May 17, 1940 was the last time fifteen-year-old Lillia Kazka saw her parents perform at the Stanislav Circus in Warsaw. Their gravity-defying performance came to a crashing end when the secret circus performance was raided by German soldiers. In the confusion, Lillia's father grabbed her and her baby sister Naomi and raced back to their apartment on Zgoda Street. Lillia heard her mother's scream but she was not with them when they fled. Now Lillia, her father and her younger sister wait, certain that she will return.

When morning comes and Lillia's mother doesn't return, her father decides to return to the circus offices to see if he can learn what has happened. Lillia and her father are "wild with fear". In two days they are planning to drive to Lithuania where they will take a ship to Shanghai. Lillia is left to mind her one-and-a half-year-old sister, her parents' "surprise baby" who is not like other babies and who cannot crawl or walk yet.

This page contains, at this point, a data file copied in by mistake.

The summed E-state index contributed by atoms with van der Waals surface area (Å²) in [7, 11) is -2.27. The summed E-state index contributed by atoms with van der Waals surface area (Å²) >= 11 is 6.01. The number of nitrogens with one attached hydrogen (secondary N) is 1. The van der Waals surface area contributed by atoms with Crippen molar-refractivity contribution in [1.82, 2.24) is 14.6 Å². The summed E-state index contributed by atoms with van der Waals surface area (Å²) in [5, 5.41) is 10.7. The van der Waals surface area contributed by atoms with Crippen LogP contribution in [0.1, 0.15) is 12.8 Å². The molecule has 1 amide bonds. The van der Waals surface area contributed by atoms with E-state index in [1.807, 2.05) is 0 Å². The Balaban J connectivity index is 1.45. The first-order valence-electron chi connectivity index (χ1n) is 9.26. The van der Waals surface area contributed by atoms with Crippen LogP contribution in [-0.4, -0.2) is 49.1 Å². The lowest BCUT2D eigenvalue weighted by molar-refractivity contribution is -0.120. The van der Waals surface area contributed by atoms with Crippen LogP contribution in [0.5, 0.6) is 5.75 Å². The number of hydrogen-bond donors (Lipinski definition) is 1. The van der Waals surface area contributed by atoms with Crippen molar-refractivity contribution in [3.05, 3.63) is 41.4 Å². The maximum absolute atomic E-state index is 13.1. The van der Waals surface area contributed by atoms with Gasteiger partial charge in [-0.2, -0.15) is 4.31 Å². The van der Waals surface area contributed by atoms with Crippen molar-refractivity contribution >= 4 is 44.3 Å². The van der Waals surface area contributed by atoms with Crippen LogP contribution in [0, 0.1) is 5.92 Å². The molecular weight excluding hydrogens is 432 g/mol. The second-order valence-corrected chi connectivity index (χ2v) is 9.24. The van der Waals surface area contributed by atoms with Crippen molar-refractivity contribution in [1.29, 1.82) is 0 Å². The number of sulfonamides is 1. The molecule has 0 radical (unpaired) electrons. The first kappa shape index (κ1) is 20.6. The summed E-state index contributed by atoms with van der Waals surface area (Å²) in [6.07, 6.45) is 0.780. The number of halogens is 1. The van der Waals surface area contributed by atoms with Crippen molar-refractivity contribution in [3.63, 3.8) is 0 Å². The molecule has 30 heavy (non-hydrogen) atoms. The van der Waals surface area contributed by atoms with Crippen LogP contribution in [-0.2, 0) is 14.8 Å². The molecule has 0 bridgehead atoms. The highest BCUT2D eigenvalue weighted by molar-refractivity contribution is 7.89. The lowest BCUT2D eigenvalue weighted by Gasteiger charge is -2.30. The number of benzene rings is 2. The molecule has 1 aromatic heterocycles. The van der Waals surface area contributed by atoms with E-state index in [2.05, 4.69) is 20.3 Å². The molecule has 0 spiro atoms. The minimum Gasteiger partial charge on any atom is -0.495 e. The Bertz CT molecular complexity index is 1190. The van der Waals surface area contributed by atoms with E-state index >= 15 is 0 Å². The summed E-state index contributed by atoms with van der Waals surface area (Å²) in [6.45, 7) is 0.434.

Her father returns, without any word of what has happened to his wife, Alenka. He tells Lillia that they must leave the next day but that they will leave word with friends in the hopes that she will follow them.This deeply upsets Lillia who wants to stay and find her mother. The next day, Lillia, her father and Naomi drive to Lithuania where they catch the train to Trieste, Italy. On May 23, their ship the Conte Rosso departs Trieste for Shanghai. During their thirty-six day journey, they will pass Venice, Brindisi, Port Said, the Suez Canal, Massowah, Aden, Colombo, Penang, Singapore, and Hong Kong before arriving in Shanghai.